Out of hibernation: tips to avoid bear encounters

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With the recent warm weather, bears have started coming out of hibernation.

“They’re becoming more active after a long winter of inactivity,” said Wisconsin DNR Wildlife Damage Specialist Brad Koele. “They’re looking to replenish their energy supply, so they’re looking for food and becoming more active as the weather warms up.”

For the DNR in both Minnesota and Wisconsin, bear complaints are common, especially in more populated areas.

“We tend to get reports of bears earlier in Duluth than in areas away from people,” said Minnesota DNR Area Wildlife Manager Chris Balzer. “That’s because there’s just more people seeing them or they have a little more reliable food sources there so they can get away with getting up earlier.”

“Calls start increasing as that activity increases each year,” said Koele. “The Wisconsin DNR partners with USDA Wildlife Services, and we’re responding to bear conflicts.Each year we receive well over 700 calls.”

Bears meander into town looking for food that is easy to access.

“It’s usually the bird feeders or garbage. Those are the two big things,” said Balzer. “Occasionally if people are leaving pet food on their deck or something to feed a dog outside, they’ll be attracted to that.”

Despite their size, bears get scared away easily.

“Typically bears are pretty docile animals, and they’re fearful of humans,” explained Koele. “A lot of cases, you harass that bear, make loud noises, and that bear is going to turn and run in the opposite direction.”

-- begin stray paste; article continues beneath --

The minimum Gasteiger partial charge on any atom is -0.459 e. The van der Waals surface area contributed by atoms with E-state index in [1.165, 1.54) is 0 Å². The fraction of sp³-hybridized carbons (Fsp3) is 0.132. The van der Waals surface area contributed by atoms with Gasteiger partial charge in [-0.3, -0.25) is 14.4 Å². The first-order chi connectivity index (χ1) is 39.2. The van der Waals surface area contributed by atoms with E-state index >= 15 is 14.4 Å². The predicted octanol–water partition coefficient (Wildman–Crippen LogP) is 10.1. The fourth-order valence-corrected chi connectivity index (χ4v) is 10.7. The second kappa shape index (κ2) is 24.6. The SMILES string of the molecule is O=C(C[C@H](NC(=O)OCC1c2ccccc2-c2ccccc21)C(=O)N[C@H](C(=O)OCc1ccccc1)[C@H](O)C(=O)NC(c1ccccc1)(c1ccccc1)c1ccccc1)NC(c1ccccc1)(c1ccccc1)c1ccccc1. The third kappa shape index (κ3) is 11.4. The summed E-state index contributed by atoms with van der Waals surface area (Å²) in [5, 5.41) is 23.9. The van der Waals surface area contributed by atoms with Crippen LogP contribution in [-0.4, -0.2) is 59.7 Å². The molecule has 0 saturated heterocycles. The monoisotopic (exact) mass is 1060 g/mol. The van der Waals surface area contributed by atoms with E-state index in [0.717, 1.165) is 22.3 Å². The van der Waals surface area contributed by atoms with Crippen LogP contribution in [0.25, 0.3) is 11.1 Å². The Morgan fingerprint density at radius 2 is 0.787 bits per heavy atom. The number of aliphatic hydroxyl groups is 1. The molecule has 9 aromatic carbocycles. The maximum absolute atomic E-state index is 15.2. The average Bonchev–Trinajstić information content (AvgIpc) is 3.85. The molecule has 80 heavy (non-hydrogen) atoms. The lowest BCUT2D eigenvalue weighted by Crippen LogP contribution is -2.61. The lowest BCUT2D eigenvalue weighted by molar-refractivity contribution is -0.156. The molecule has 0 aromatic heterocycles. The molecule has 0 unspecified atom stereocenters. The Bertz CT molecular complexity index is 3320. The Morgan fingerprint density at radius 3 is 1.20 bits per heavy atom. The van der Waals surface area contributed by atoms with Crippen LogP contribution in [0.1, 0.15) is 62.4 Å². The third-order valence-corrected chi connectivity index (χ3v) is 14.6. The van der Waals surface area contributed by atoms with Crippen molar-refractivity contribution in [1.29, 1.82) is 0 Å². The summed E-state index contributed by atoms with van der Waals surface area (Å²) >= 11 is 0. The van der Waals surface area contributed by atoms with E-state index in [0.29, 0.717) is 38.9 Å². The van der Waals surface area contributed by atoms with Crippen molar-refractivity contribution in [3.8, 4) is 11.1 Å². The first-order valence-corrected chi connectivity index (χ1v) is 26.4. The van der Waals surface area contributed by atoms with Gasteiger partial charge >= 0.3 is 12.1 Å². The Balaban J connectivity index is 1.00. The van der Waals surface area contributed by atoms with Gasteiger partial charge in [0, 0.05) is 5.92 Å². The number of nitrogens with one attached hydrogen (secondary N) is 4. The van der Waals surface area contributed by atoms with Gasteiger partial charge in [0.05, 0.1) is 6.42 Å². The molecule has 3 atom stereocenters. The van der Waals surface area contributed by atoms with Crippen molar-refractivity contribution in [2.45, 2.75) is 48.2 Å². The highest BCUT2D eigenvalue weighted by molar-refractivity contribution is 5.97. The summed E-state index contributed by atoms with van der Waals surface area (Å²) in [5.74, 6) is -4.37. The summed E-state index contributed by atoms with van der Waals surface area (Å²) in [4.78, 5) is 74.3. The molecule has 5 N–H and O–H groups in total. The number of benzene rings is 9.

If that does not work, wildlife services may need to step in.

“It would be like if the bear’s not responding to harassment,” explained Koele. “If it’s observed during daylight hours, and it’s not responding. Although those are the big things, they can become more aggressive than that. They can both charge you or kind of growl or huff at you and stuff like that.”

To prevent a bear from going near your property in the first place, take away its food sources.

“Take your bird feeders down, make sure they’re inaccessible to bears,” advised Koele. “Your garbage cans, if you have the ability to put your garbage cans inside your garage so they’re not accessible to bears. Don’t feed your pets outside if you can help it. Make sure your grills are clean or put away in the garage if you can. A lot of folks can alter their habits at this time.”

“It’s like training your dog to sit. Every time it sits there, rolls over and you give it a little treat, it listens to you and repeats that behavior,” explained Balzer. “Well, every time a bear comes into your yard and gets a bird feeder full of birds, the same thing. It just reinforces that behavior that, wow, I got food.”

More tips on how to avoid bear encounters or what to do when there is one near you can be found on the DNR website or at bearwise.org.